I'm in the process of reducing Anton to component bits. Have the swing arm in hand.
Bike is pretty original and am going the route of attempting to keep it as close as possible. Before I get further into the POR vs sprayer vs powdercoat jungle, I'm wondering if anyone has gone down the rescue existing route? A quick effort with a mid-range rubbing compound brings up a fair nice gloss (left arm untouched):
I've run across Mr. Healy's fave Interlux products for frame bits etc. Comments, fair or foul.
What we've got he'ah... is failure... to communicate.
I did this on my unrestored 1970 TR6R, hand polished all of the frame and bracket bits and the shine is just as good as my restored bikes (minus the paint chips) but it really depends on the whole route you are going. My option, if the fenders and tank is repainted, I would repaint the frame and brackets but if everything is staying "original", I would just polish up as best as possible.
1955 BSA Bantam D1 Plunger 1956 BSA A10RR Street and LSR Bike 1961 BSA C15S 1966 BSA Lightning 1966 BSA Spitfire - Soon to be an A50 Powered LSR Bike 1969 Triumph T100C 1970 Triumph TR6R 1970 Triumph TR6C 1972 BSA Lightning LSR Bike 1974 Triumph T150V
I suppose I could buy a pint of Regal Purple from Don and use my air brush to touch up the nicks in my 50 year old lacquer. And, hope that the new paint matches the faded paint on the tank. I did have the pin stripes redone last year. I suppose that a real expert could tell me that the gold is not the correct shade? However, I have another tank. I'll probably just strip the Duplicolor off that, take both tanks to the painter and have him paint the second tank, and the side covers, with modern enamel in Plum Crazy Purple (close enough for rock n roll.) He can use the first tank as a guide for the white accents. I've never painted a frame with the engine out. I've always just sanded and used Rustoleum with a brush for that. I can see where the swing arm would polish up nicely. It's almost always covered with a light coat of oil mist and the nicks aren't too bad.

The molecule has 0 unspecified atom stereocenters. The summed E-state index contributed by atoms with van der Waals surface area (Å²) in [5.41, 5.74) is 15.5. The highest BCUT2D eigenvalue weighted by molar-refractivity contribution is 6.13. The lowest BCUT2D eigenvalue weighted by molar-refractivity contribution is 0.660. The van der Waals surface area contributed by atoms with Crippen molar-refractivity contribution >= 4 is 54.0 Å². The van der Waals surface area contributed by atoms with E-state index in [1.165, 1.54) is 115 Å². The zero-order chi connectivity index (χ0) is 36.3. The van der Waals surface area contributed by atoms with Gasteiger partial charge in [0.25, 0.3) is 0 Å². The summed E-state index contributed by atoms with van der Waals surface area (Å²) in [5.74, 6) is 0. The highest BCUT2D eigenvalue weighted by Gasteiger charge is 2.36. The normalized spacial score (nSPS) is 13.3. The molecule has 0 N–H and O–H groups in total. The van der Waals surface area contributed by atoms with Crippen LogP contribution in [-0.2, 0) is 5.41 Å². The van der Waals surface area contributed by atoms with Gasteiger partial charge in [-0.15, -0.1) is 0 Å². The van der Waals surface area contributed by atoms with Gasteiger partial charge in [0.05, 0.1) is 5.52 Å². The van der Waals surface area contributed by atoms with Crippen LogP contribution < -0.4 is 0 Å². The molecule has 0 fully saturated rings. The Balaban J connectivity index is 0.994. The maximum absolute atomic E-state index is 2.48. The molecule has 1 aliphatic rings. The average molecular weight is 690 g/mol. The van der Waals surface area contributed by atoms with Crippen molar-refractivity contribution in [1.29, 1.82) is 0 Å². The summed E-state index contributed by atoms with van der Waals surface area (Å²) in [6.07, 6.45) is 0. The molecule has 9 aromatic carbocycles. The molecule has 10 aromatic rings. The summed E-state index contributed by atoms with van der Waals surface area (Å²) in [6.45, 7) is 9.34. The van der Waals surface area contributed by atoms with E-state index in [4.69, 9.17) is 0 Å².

It is the ago old question that divides collectors and in particular museum curators Refurbish it ot as new appearance using modern products Leave it as is with perhaps a stabilizing over coat to prevent further degregation Redo with original products applied with original equipment
From the time of the Great Depression the finish on motorcycles became progressively rougher And when BSA went from preunit to unit construction along with that was the abandonment of fully baked enamel finishes on anything other than the frames which were dipped then baked Then there was a change over from metal oxide pigments to far less stable dyes
So you have a philosipical dilema that has never been resolved I for one always favour a protective over coat on the original finish Thta is what I liek to see with all of the origianl flaws because that is how they were sold
Original frame finishes seem to often have little or no primer underneath them.
So if the paint doesn’t flake off, it’ll probably bubble off with slight surface corrosion.
The first frame I had done was stove enamelled. It took 2 attempts as the first time they did the power coasters trick and applied too much paint. They redid it and lacquered the finish and it’s been like that since 2007, it’s. A good solid finish and has a zinc primer base.
I’ve since learned of another company (in the uk) called Dimlows, my father had one of his frames done there. The finish was like factory, only with probably a better gloss, ideal if your preserving stamped numbers. I’ll be using them next time.
If your not going to use the bike much then polish it up and leave it be.
Life is stressful enough without getting upset over the little things...
My 1967 A65 was originally stove-enameled, and I could tell that it had been dipped, because the paint was thicker on the bottoms of the rails, and required extra applications of paint remover to remove.
That was a long time ago, before powder coating was an option. One of the advantages of powder coating is that you don't have to remove all the paint. You have to remove the gloss with sandpaper and taper off any sharp edges, but if there are patches of thin paint remaining it's not a problem. This assumes that the powder coater is going to clean the frame of any dirt or grease before coating, as he should.
I had the frame on my A65 bitsa powder coated, and I didn't use any chemical stripper on the frame; I just hand-sanded it. The coating turned out very well. I believe it was done in 2012, and it's still intact. One of the important factors in a durable coating is controlling the hardness, which may be related to the gloss factor. A good durable coating should dent rather than chip when struck.
'65(lower)/'66(upper, wheels, front end, controls)/'67(seat, exhaust, fuel tank, headlamp)/'70(frame) A65 Bitsa. 2007 Triumph Bonneville Black